Life Inevitable

Among the theorists, scholars, philosophers, and ontologists of the Wary Order, supreme is Hetzel, attributed as the author of Life Inevitable.

In one hundred and eighty pages, depending on format, is material that has sparked debate, argument, cold shoulders and hot warfare for the past several centuries. It is a combination of fiction, treatise, and dialectic, usually using as mouthpiece Miro of Messene or Gersen, a Domarian. Further complicating the matter was that Miro, a real contemporary of Hetzel, espouses ideology provably his own, reasoning provably not, and reasoning which is clearly (or not so clearly) ironic. The text itself skips nimbly from achronological scenes in a narrative to scenes which contradict that narrative which are yet considered true elsewhere, to a discussion of establishing sovereignty, to poetry, to theoretical mathematics, to less-than-theoretical mathematics, to lengthy scenes which purely describe places and points in time.

Common wisdom holds the text to be a teaching tool for Wayfarers; the book is a metaphor for the all-encompassing mystery of life and the Wayfarer's need to respond to anything and everything. Such wisdom, usually dispensed over a drink to another person who has never read the book, would receive a blank stare from anyone who has seriously studied it. A true Wayfarer might say that to define the book's purpose would be a gross oversimplification of everything the book purports to be; they would then be ruthlessly criticised for the temerity to claim themselves a 'true' Wayfarer, and in the subsequent discussion of what that is, Life Inevitable would be quoted. This is guaranteed.

In short, it is endlessly enigmatic, applicable, and infuriating.

Miro was staring at the river, rolling over the smooth white stones in the bed. "Beyond the treeline, a machine approaches. It will turn this copse, and you and I, to ash. We cannot avoid this. But for now, would you say it is peaceful here?"

The sergeant, pale but unmoved from his foxhole, nodded. "The birds haven't even left yet."

"And they won't, until the tank arrives." Miro grinned from underneath the netting. "Because it is still peaceful here."

- Miro's final moments from his second death scene.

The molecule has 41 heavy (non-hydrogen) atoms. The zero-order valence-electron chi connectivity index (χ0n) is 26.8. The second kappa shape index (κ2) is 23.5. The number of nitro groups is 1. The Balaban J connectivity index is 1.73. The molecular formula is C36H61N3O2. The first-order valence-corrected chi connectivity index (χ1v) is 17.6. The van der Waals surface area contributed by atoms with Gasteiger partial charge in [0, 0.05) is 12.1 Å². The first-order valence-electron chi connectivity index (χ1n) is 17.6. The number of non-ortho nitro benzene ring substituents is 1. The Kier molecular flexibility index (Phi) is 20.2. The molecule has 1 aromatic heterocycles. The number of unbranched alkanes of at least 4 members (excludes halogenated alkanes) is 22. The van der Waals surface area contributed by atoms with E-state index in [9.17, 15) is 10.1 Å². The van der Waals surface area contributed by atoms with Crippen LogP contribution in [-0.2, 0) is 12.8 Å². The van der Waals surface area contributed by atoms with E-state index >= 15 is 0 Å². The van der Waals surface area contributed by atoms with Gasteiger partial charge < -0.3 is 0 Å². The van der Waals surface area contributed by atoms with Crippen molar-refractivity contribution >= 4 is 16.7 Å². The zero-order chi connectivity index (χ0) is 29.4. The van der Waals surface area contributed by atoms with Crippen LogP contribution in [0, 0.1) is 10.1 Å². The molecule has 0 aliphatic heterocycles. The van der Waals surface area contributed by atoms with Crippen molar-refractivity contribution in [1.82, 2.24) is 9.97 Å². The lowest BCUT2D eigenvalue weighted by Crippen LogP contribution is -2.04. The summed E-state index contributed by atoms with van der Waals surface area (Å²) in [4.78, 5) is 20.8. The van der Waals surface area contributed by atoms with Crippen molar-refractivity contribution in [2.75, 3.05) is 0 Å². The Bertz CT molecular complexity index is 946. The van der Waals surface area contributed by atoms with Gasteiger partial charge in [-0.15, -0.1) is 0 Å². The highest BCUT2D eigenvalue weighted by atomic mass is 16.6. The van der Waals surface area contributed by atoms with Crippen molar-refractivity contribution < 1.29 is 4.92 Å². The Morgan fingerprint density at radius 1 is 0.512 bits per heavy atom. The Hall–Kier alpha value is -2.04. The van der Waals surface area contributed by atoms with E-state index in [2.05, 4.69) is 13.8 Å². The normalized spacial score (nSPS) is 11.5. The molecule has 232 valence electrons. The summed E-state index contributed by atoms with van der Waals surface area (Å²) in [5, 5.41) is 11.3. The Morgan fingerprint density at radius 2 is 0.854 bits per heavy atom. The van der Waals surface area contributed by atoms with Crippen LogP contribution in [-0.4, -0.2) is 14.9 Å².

… and there are both absolutes and relatives and they coexist peacefully. But as the gladiator may not choose the arena, we may not choose the situation that our internal calculus dictates the outcome. So it is we must know every inch of that arena before we enter it. For though it is absolutely wrong to kill, it is only relatively wrong to kill someone …

- Dialectic of disputed authenticity. Most subsequent debate by scholars focused on passages taken out of context instead of framing it in the context of transitivity, which is the chapter title.

Tragedy is avoidable.

- Graffito scrawled across Gersen's lakehouse after the three-day storm.

The fire of humanity is an ember in the desert. [misattributed] Keep it alight.

- Opening quote of chapter four, unsourced by text. Misattribution due to slogan of old sect of the Wary Order, today mostly subsumed.

"The universe imprints on the observer. Consider that as you live within a real universe - this much at least is reasonably certain - you manufacture also a universe behind the eyes, composed of memory and thought. A shadow universe, an imperfect mirror. So the reflection of all that is, for the observer, is all that is. Everyone has one; trillions of shadow universes compacted into a space usually no larger than a human head. It is no wonder, then, the selfishness of those who see unclearly."

- The blurb of an experia Miro discards while flipping through the discount pile.

"It's a load of wank, but it pays the bills."

- Mina Illem, noted scholar of Hetzel, to a million-strong intranet conference about her new book.

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